Thursday, April 11, 2013

Kaufmann on Wagner and anti-Semitism

[First of all, wanted to let you know that I'm on BBC Radio 3's IN TUNE today between 5 and 5.30pm, talking about the Royal Philharmonic Awards shortlist, which is being announced this afternoon.]

In an interview with Mannheim Morgenweb the one and only Jonas Kaufmann talks about - among other things - Wagner, anti-Semitism and how to separate them. Below are a few  highlights (any mistakes are either mine or Google Translate's) and the whole thing in German is here. In case you didn't know, he is giving a recital with orchestra in London at the Royal Festival Hall on 21 April including arias by the anniversary boys Verdi and Wagner.

... it appears that you currently working a lot on your piano. Optical illusion?

Kaufmann: No, do not be fooled. I lay on the soft and subtle sounds at least as much value as the large and dramatic. An old rule for singers is: only those who have a sonorous piano can develop a healthy forte. But this concerns not only technical matters, but above all the artistic.

What position do you refer in the matter of Wagner? Can you separate the wonderful work of vile anti-Semites?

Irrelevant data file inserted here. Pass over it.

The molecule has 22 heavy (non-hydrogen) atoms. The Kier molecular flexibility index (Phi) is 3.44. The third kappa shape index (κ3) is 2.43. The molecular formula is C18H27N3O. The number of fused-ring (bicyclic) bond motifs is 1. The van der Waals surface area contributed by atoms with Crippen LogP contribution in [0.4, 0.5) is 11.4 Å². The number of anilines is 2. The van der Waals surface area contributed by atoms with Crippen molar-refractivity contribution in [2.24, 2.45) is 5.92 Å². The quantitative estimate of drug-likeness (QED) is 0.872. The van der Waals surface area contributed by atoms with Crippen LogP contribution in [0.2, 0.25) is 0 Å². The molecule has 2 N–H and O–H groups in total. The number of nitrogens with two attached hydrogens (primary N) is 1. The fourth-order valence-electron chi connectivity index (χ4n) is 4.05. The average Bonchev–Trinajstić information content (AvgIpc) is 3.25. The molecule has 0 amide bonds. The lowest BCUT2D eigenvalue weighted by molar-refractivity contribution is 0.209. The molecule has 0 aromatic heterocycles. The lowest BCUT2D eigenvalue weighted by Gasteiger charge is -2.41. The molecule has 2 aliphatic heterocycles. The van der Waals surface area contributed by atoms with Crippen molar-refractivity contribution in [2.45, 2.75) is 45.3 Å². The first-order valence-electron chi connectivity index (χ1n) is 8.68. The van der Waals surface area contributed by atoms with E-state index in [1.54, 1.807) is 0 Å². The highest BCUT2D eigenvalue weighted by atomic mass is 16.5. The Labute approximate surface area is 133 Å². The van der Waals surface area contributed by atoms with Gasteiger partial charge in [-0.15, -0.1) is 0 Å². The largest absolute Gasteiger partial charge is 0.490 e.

Kaufmann: Wagner's anti-Semitic writings and his self-esteem will always be a stumbling block. Even militant Wagnerians wish sometimes that he had only composed, and not written so much. But as for your question, I think you should separate work and man, just as one should distinguish the anti-Semitism of nationalists like Wagner from the antisemitism of the Nazis.

Does that work?

Kaufmann: The fact that Wagner's works have been abused by the Nazis does not alter their artistic importance. They belong to the greatest. Many Jewish artists who were expelled by the Nazis from Germany and Austria have also recognised this: singers like Friedrich Schorr had no problem with Wagner being performed at the Met. And someone like Daniel Barenboim has long worked for the performance of Wagner in Israel to be allowed.